Mathematics
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October 24, 10:00 a.m., Science conference room.
Title: Growth of balls in the universal cover of graphs & surfaces
Speaker: Dr. Steve Karam, University of Lille, France
Abstract: We prove that if the area of a closed Riemannian surface M of genus at least two is sufficiently small with respect to its hyperbolic area, then for every radius R ≥ 0 the universal cover of M contains an Rball with area at least the area of a cRball in the hyperbolic plane, where c is a universal positive constant in (0; 1). In particular (taking the area of M smaller if needed), we prove that for every radius R ≥ 1, the universal cover of M contains an Rball with area at least the area of a ball with the same radius in the hyperbolic plane.
This result answers positively a question of L. Guth for surfaces. We also prove an analog result for graphs. Specifically, we prove that if G is a connected metric graph of first Betti number b ≥ 2 and of length suffciently small with respect to the length of a connected trivalent graph Gof the same Betti number where the length of each edge is 1, then for every radius R ≥ 0 the universal cover of G_{b} contains an Rball with length at least c times the length of an Rball in the universal cover of G_{b} where c is a universal constant in (0.5, 1).
November 18th, 2014, 12:30 p.m., Science Conference Room.
Title: Particle representations, field equations and supersymmet
Speaker: Dr. Michel Egeileh (AUB, Lebanon)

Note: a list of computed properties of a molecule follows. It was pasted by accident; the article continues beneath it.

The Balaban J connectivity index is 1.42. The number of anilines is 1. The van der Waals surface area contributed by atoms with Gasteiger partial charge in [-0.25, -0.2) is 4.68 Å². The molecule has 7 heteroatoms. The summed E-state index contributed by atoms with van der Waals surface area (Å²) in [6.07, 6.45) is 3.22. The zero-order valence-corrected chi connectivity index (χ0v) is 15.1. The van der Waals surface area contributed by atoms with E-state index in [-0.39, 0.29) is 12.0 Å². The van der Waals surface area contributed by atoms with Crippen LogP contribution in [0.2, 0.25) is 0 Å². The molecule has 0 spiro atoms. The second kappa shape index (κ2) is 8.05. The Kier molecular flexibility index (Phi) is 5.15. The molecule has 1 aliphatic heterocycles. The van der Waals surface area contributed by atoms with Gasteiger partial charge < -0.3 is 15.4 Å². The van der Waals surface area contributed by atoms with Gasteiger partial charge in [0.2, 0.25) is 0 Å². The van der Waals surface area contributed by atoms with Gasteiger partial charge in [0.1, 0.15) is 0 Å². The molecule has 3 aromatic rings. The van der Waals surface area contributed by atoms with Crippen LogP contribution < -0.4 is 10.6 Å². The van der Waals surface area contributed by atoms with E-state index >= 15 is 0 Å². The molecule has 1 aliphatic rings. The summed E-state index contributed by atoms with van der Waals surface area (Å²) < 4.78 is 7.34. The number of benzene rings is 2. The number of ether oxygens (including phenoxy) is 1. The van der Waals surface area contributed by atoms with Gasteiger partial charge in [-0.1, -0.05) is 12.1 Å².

Abstract: In the setting of relativistic quantum mechanics, 1particle states of an elementary particle constitute a Hilbert space which carries an irreducible unitary representation of the Poincaré group. We start by recalling Wigner's classification of these representations, which shows how the various types of elementary particles are labeled by a nonnegative real number m (the mass) and a halfinteger s (the spin). Then, we describe a general mechanism to construct invariant differential operators that realize the massive representations of the Poincaré group with arbitrary spin as solutions of field equations in fourdimensional spacetime, using a Fourier transform between sections of equivariantly trivialized vector bundles. Finally, time permitting; we will present a recent generalization of the above construction to supermanifolds, which allows us to obtain supersymmetric field equations from momentum space.
December 17th, 2014, 10:00 a.m., Science Conference Room.
Speaker: Dr. Raafat Talhouk, Lebanese University, Hadath.
Title: A coupled anisotropic chemotaxisfluid model: Mathematical and numerical analysis.
Abstract: In this lecture, we present a chemotaxisfluid model arising from biology, consisting of parabolicparabolic chemotaxis equations coupled to viscous incompressible NavierStokes equations by transport and gravitational forcing. The motivation of this model is the study of the behavior of many cell organisms towards a chemoattractant in a fluid. For example, bacteria often swim towards higher concentration of oxygen to survive. The unknowns are the density of cells, the concentration of chemoattractant, the velocity and the pressure in the fluid. In space dimensions less or equal than three. We first present a global existence result of weak solutions for the chemotaxisNavierStokes system. Second, we propose a new convergent numerical scheme to analyze and simulate numerically our model; many numerical tests will be presented to show the effectiveness of this numerical scheme. This work is a joint work with Georges Chamoun And Mazen Saad.